Tax season prime time for cyber attacks

Tax season prime time for cyber attacks

Jonas Thulin, image supplied.

Advanced Persistent Threats (APTs), cyber attacks designed to steal sensitive information, are on the increase during South Africa’s tax season, according to Jonas Thulin, security consultant for Fortinet.

“The global scope of APTs is greater than most people realise. Because these attacks are typically launched through various channels over a period of time, they can be difficult to identify and can remain unperceived for years,” said Thulin.

“Many organisations are not in a position to withstand these sophisticated attacks with the traditional IT security defences they have in place.”

Thulin used Google, the Pakistan government, Iran’s nuclear enrichment plant, and the United States (US) Department of Defence as examples of large entities which have been victims of ATPs during the course of the last two years.

“South Africa has not been exempt. A number of cases have been reported, and many more have not – as most incidents are not reported on. As we move into tax season, local enterprises become more vulnerable, as tax related APTs are among the most popular corporate scams around in South Africa,” said Thulin.

Thulin said other attacks in South Africa target high earners’ bank accounts. These attacks were conducted through traditional phishing techniques, but since the introduction of one time passwords (OTPs) via SMS, newer and more sophisticated attacks have also been introduced.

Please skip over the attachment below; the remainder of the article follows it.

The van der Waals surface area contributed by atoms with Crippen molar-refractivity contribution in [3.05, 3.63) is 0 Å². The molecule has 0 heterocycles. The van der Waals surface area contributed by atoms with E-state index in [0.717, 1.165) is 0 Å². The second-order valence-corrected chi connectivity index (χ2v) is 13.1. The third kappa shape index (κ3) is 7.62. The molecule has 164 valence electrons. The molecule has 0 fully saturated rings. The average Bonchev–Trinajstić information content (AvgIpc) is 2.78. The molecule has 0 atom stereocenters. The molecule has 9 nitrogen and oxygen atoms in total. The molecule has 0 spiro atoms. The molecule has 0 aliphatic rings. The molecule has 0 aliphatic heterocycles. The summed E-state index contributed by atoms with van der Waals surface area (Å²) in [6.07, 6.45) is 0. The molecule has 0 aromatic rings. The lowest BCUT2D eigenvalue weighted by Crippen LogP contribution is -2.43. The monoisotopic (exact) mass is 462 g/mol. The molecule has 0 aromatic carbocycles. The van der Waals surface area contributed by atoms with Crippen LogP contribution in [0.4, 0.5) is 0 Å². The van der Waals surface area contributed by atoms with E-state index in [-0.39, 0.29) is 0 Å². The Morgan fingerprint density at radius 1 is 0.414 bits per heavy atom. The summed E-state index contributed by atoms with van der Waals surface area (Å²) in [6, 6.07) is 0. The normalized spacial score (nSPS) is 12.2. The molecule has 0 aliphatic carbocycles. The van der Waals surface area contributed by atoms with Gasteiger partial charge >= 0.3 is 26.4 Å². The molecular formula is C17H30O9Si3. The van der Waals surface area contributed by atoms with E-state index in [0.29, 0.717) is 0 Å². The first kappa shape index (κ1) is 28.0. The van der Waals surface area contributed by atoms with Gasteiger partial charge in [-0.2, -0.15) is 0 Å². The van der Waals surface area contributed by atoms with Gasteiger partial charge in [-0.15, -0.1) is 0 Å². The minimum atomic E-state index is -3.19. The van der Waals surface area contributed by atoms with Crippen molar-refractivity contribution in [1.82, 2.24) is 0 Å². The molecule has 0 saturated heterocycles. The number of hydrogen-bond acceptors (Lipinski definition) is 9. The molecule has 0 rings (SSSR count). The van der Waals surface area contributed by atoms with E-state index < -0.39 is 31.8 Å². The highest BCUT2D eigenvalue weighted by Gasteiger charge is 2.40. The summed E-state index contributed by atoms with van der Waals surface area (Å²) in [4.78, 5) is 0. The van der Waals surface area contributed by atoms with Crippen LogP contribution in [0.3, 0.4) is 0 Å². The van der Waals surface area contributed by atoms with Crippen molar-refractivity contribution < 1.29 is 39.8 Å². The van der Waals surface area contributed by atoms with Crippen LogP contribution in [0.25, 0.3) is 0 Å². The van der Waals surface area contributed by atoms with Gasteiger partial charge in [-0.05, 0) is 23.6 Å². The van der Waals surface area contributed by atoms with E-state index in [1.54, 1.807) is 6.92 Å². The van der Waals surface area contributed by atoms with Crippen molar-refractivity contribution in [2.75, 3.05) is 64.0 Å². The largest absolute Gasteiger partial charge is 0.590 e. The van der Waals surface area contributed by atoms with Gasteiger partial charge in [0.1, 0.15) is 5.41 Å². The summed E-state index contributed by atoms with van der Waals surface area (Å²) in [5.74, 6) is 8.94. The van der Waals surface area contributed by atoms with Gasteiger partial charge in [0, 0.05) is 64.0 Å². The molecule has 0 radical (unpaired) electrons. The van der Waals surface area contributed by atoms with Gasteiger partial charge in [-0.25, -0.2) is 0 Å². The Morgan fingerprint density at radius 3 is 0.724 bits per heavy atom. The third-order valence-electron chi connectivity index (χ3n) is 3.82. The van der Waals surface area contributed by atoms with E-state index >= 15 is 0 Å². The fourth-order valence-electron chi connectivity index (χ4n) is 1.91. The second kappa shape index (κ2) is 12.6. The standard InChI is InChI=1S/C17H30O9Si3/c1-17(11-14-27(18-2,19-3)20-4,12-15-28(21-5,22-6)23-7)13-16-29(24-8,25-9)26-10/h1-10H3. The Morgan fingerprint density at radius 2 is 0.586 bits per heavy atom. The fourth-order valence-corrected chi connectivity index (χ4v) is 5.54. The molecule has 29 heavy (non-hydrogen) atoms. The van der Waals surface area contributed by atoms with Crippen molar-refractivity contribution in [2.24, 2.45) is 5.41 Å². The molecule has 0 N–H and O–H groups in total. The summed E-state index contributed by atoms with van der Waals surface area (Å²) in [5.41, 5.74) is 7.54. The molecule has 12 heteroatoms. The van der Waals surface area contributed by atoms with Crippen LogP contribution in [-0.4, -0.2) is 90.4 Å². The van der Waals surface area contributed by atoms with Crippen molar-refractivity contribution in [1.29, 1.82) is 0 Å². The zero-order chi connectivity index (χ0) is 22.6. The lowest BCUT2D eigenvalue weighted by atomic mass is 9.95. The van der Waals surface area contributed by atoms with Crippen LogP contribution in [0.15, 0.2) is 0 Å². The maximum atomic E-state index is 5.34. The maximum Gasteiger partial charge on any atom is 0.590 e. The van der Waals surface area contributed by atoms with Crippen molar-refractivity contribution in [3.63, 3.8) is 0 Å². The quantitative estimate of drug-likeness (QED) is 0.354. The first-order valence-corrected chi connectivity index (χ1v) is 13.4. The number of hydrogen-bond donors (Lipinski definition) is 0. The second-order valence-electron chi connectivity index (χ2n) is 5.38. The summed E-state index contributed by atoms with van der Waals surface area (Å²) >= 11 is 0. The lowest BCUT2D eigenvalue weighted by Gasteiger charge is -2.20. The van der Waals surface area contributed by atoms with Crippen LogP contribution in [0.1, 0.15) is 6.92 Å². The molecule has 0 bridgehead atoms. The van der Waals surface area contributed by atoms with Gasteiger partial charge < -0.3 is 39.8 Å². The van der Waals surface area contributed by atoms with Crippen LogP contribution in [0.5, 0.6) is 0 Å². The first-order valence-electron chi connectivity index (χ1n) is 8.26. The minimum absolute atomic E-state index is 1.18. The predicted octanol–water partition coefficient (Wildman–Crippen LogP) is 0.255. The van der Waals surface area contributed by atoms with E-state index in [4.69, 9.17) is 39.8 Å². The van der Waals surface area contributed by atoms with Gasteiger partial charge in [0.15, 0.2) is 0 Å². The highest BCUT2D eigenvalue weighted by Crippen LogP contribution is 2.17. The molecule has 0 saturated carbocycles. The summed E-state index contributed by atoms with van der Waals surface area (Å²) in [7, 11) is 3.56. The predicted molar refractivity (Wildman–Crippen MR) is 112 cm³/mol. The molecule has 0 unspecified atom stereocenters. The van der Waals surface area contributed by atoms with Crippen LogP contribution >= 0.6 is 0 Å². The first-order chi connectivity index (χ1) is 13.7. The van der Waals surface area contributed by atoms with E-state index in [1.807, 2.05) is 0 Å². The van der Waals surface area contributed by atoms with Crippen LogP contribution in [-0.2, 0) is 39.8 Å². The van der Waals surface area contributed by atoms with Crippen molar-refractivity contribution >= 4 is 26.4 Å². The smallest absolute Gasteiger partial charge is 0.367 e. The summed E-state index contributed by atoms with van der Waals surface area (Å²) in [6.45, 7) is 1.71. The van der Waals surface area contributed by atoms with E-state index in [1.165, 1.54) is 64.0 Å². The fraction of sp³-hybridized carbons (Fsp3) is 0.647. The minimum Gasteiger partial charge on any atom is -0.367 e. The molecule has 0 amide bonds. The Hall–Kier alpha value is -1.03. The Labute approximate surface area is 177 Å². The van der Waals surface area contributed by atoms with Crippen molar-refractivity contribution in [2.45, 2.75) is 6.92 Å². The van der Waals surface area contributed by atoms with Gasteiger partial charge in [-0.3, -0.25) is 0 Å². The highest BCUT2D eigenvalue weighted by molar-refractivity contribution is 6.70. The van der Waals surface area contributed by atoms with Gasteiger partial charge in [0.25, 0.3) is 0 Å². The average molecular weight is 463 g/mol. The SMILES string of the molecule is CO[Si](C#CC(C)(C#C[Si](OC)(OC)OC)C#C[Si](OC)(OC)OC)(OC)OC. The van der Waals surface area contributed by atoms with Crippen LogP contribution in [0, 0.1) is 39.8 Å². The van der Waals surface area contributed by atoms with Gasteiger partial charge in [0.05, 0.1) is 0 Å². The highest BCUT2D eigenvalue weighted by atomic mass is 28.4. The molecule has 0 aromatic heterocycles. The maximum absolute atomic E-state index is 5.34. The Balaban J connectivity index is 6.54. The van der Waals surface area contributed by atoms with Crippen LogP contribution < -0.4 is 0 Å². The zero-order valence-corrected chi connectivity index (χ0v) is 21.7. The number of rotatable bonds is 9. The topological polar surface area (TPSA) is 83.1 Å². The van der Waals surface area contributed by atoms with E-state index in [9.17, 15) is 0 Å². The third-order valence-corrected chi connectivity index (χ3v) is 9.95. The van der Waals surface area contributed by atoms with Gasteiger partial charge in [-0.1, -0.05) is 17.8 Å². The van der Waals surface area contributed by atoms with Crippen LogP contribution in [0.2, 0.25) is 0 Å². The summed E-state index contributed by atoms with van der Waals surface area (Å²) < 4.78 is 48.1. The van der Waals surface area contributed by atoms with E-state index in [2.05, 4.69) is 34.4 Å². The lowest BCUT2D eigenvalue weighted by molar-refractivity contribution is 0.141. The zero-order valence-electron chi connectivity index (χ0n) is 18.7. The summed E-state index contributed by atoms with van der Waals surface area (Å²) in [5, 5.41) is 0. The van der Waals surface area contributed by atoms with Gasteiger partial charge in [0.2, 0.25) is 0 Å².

The new attacks infiltrate a victim’s computer through spyware to steal bank account details and then target the victim’s mobile device using software, which is able to intercept the OTP SMS or perform a SIM swap.

In terms of how an APT is launched, Thulin said: “While each APT is customised for its intended target, the life cycle of every APT attack typically includes: choosing a target, investigating the organisation – its employees, applications and systems – and building a profile on potential human targets inside the organisation.”

He added: “The attacker then finds the appropriate techniques, such as social engineering or the distribution of an exploit through malicious emails, in order to plant remote access malware on one of the target’s computers. Once the attacker has gained a foothold inside a target’s network, an attempt is made to exploit vulnerabilities on other internal computers to gain further access to the network.”

This results in passwords, the network, databases, files, email accounts and other valuable data being accessible to the attacker.

Thulin said no single security feature exists to effectively stop an APT, thus it is important to have an effective defense strategy, which must be based on multiple layers of protection.

In addition to multi layered defence, it is advisable to set up a partnership with a reputable security provider, educate the end-user, enforce network segregation, deploying proactive patches, strict bring your own device (BYOD) policies, and two factor authentication for remote users or those accessing sensitive information.

“Every organisation should be concerned by the risk of APTs and adopt a multi layered defense strategy to prevent, or at least minimise, the impact of an APT,” said Thulin.

Posted in: Internet

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